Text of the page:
Tuesday, January 20, 2015
Be Prepared, Not Scared
This week we completed the Be Prepared, Not Scared Challenge Crest. Available from the Alberta Region here.
We have always enjoyed doing Challenge Crests with our Sparks. First, because we like the skills it teaches, and secondly, because our kids love showing them off when we go to camps. Nothing like a proud five year old with a sash full of completed challenges. I always enjoyed earning badges when I was in Brownies, and since six year olds are (now) Sparks and not Brownies, they enjoy earning some too!
Our town is close enough to Slave Lake that we were one of the towns to handle people who were fleeing the Great Slave Lake Wildfire of 2011. Though most of our Sparks were wee babes or toddlers during this, it gives us a starting point. I checked out a book about the Slave Lake Fire from my library. It's a local publication, but it has great pictures to use while talking about the dangers of a wildfire. If anyone else is looking for it, it's The Sky was on Fire: Slave Lake's Story of Disaster, Exodus and New Beginnings. It's well worth the read. I ended up putting post-it notes on pages that I thought the girls would find interesting, including the RCMP flagging down traffic and helping deal with the exodus, as well as pictures of our town housing some of the refugees.
There is a wonderful quote by Mr Rogers that I shared with the group. “When I was a boy and I would see scary things in the news, my mother would say to me, "Look for the helpers. You will always find people who are helping.” It's a good quote to use in this kind of badgework. The goal isn't to scare the girls, it's to prove to them how they can be prepared in a disaster, and be the helpers Mr Rogers was talking about.
So to complete the badge, you have to complete two activities in two sections, learn and do.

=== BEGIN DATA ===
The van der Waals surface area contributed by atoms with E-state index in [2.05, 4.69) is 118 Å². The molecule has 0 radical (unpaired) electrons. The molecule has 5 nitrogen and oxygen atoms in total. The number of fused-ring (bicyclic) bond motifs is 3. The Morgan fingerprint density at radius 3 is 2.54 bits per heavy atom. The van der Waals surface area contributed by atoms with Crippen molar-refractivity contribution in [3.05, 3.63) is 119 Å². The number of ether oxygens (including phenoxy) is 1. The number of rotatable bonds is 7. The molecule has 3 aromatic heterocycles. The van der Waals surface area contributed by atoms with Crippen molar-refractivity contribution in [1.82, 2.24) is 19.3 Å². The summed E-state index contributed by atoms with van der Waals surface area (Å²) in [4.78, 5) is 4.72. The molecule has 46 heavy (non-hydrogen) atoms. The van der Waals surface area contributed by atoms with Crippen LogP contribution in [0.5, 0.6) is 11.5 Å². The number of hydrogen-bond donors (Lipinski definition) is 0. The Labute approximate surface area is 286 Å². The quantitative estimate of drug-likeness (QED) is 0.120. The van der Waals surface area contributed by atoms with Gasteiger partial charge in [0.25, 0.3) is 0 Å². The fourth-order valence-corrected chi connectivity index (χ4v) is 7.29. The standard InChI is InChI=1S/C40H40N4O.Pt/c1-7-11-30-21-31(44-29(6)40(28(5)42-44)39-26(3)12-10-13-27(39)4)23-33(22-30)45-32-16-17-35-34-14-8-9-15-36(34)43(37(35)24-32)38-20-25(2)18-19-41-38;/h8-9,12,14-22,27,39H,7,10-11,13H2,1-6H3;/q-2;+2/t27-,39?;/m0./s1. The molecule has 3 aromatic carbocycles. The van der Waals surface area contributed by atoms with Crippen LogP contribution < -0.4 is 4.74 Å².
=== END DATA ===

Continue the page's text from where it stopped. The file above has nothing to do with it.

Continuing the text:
So we started with that wonderful Mr. Rogers quote, and the emphasis placed on being helpers. Then we went around in a circle, and each girl got to share what she has done in an emergency to help her family/parents/friends.
Then we went through the book I'd borrowed. The kids were pretty sober through that. Then we talked about the big Calgary flood that happened just a few years ago. I brought a few articles and pictures I'd printed from the online newspapers. Then we talked about ways that we could help in an emergency. Emerald and I gave big ideas, and then we asked each girl to contribute another way she could help.
Then I laid out kraft paper. I had the girls draw two pictures, one on each piece of craft paper (as a mural). One is the disaster, what they were thinking of, flood, fire, insects, danger etc. The other was a way THEY could help out in that kind of situation. From filling sandbags to getting water ready for firefighters.
Then we talked about ways that we could be prepared for an emergency at home. I felt it was best to be specific about this one, so we talked about housefires. How do we react? How do we keep ourselves safe? Who will come and help us too? Then we played a game of it. We practised climbing out a window by climbing on a chair, lowering ourselves over the edge and dropping down. Then we practised going through a house filled with smoke by crawling, remembering where the door is, and getting out. We crawled over to the door of the meeting room, checked the door for heat, and then went in and out. Then we asked about firemen. Do we hide in closets from firemen? No! We keep calm, keep close to the ground, and get to the fireman when he comes into the room so he can help us. Even if he looks scary.
Then we played a few rounds of hide and seek.